If technology has proven to make interactions easier, why are employees experiencing less connection to one another than ever before?
Hot on the heels of trends shaping the working world, a connection crisis is brewing.
While it may be easy to simply attribute it to the pandemic, that may not be the case. According to BetterUp Lab's recent report, “The Connection Crisis: Why Community Matters in the New World of Work”, "the problem isn't just that people have become isolated, but companies need stronger connections with and among their people to have the committed, adaptable, resilient, and mentally fit talent they need".
Spanning over 3,000 workers in the US, the report explores the connection problems workers are facing today and what organisations can do, including pragmatic, science-backed strategies to help people build connection and create workplace community.
*Note: While this report covers the US, HRO believes the data remains relevant and insightful for our Asia-wide audience.
It was uncovered that, across the employee spectrum, connection in the workplace has two distinct facets that determine how connected an employee feels:
- The size of their networks (that is, how many people they know or are connected to in an organisation) matters.
- More so, connection is about the feelings they experience within those networks (such as belonging, friendship, a sense of collaboration, and more).
Interaction is plentiful, but connection remains low
Along with the increased popularity of remote working, time in meetings has also more than doubled.
Unsurprisingly, technology-mediated communication is soaring, with two in five respondents using emails constantly. One in five also indicated using instant messaging constantly.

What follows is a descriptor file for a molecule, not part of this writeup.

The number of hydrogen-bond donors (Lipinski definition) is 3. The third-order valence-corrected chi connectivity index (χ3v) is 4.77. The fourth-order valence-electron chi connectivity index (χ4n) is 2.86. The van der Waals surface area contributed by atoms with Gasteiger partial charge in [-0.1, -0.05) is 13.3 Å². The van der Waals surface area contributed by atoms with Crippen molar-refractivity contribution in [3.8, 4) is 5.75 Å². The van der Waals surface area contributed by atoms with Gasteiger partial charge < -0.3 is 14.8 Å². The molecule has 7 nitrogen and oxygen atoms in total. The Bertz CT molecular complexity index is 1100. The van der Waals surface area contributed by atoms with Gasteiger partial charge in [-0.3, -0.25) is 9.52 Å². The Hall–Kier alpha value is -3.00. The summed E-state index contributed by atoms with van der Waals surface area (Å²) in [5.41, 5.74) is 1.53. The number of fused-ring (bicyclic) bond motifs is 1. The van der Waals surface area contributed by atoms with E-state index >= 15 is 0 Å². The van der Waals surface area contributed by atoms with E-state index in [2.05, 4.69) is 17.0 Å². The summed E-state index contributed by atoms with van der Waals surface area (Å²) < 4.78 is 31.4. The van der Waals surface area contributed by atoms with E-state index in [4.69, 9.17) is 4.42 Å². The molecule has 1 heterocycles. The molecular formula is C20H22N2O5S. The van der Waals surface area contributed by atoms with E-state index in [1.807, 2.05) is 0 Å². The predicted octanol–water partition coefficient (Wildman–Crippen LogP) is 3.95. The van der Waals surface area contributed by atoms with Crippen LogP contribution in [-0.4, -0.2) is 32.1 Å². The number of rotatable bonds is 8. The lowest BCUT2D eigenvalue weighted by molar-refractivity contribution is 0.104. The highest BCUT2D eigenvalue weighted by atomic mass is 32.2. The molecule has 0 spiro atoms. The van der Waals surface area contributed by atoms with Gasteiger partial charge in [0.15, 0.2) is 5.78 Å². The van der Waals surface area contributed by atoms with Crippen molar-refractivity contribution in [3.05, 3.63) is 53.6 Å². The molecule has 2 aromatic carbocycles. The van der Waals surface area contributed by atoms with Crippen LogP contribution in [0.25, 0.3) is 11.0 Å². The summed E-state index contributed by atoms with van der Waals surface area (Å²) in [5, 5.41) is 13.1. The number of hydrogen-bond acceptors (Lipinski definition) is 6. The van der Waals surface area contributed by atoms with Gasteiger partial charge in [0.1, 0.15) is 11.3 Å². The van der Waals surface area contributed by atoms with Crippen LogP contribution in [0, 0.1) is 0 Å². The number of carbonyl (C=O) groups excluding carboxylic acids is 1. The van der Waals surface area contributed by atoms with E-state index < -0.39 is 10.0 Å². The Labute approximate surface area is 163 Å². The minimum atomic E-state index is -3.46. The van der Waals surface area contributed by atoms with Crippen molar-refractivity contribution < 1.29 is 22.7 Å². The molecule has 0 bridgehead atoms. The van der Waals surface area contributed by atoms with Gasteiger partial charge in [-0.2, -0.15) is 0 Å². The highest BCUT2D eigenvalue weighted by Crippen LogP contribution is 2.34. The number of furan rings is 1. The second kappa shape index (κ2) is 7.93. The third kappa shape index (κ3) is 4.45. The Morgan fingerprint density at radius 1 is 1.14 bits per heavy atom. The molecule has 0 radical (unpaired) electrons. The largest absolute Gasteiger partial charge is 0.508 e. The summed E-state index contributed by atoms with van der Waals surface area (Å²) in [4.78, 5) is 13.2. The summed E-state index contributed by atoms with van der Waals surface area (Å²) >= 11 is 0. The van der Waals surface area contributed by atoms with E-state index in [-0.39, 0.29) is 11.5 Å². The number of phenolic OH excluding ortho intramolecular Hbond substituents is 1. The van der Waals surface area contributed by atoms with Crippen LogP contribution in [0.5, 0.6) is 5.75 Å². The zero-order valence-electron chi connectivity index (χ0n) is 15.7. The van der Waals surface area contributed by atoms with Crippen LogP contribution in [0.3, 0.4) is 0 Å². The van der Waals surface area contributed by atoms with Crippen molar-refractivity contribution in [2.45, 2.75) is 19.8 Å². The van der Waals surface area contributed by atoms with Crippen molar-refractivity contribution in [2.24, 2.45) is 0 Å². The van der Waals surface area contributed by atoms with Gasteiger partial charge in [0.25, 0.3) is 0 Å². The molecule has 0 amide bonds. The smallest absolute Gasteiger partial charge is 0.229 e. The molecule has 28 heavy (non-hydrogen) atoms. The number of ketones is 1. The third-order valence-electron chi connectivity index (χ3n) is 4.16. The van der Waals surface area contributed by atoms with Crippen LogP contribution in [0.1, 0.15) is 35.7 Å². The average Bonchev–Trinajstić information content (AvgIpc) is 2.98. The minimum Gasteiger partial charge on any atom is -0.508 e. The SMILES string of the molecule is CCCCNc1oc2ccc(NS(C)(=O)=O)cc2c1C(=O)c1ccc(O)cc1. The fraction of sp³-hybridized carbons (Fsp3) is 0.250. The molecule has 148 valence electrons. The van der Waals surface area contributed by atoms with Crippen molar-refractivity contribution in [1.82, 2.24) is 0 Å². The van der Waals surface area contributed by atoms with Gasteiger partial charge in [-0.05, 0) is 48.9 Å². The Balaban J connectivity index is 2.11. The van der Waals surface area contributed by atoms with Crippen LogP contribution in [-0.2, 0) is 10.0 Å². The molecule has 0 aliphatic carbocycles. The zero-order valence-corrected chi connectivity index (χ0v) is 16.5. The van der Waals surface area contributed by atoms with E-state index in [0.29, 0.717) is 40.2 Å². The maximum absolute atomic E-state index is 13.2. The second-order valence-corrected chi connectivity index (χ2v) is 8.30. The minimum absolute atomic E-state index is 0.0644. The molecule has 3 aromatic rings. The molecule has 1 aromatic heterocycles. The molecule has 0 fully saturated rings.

This then begs the question: if technology can make interaction easier, why are employees experiencing less connection to one another than ever before?
In fact, the study identified several alarming trends:
- 61% don’t socialise with their co-workers outside of work.
- 53% don’t look forward to working because of co-workers.
- 44% don’t have a true friend at work.
- 43% don’t feel a sense of connection to co-workers.
- 38% don’t trust their co-workers.
- 22% don’t have even one friend at work.
According to the report, this issue predates the pandemic.
"Just as technology wasn't helping people feel less lonely than before, it alone cannot meaningfully fill the connection void today, despite being a bridge and lifeline during the lockdowns."
Understanding the importance, organisations are thus urged to play a part in fostering better connections, or risk losing out. Particularly, the report observed the five risks.
- Decreased engagement - data shows that individuals who experience lower connection in the workplace have 73% less engagement than their highly-connected peers.
- Higher rate of turnover - those with a lower level of belonging have a 313% stronger intention to quit, and 176% higher likelihood to job search.